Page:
The White Guard
Translated by Roger Cockrell
Set in the Ukrainian capital of Kiev during the chaotic winter of 1918–19, The White Guard, Bulgakov’s first full-length novel, tells the story of a Russian-speaking family trapped in circumstances that threaten to destroy them. As in Tolstoy’s War and Peace, the narrative centres on the stark contrast between the cosy domesticity of family life on the one hand, and wide-ranging and destructive historical events on the other.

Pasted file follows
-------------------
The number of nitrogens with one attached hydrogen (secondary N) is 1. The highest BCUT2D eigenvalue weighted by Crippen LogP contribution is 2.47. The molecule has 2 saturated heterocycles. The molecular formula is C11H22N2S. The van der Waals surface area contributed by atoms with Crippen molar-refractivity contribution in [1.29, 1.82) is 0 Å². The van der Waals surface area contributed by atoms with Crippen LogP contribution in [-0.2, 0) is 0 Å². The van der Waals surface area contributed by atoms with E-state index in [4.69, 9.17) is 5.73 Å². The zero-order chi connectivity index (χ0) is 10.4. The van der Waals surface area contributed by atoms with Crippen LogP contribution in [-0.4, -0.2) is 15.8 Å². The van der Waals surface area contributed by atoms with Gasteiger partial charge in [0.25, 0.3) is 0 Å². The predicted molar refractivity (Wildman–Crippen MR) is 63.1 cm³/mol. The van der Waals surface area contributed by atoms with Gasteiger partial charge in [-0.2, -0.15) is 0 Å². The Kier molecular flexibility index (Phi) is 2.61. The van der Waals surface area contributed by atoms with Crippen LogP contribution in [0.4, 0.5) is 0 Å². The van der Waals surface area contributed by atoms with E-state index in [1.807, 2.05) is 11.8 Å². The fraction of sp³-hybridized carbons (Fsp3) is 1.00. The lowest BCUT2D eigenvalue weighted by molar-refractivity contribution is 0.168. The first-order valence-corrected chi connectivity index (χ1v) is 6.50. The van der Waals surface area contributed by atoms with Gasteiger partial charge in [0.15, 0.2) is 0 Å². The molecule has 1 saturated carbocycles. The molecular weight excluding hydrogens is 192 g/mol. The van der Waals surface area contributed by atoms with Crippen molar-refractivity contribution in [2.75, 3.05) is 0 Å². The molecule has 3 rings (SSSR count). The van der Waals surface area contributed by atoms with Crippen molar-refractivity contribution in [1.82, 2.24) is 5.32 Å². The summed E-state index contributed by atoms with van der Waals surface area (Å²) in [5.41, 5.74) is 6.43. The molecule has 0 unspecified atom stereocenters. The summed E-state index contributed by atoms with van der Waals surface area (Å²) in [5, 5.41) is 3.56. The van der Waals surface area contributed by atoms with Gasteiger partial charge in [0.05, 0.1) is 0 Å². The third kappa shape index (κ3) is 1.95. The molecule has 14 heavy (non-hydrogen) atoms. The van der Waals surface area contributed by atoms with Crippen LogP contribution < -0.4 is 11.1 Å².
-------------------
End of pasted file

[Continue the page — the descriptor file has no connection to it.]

The result is a disturbing, often shocking story – illuminated, however, by shafts of light that testify to people’s resilience, humanity and ability to love in even the most adverse circumstances.
One of the great writers of the twentieth century.
Born in Kiev in 1891 to Russian parents, Mikhail Bulgakov trained as a doctor and volunteered for the Red Cross on the outbreak of the First World War. He later enlisted as a doctor for the anti-Bolshevik White Army, before eventually giving up medicine to concentrate on literature. The Master and Margarita is his most famous work, and has been hailed as one of the greatest novels of the twentieth century.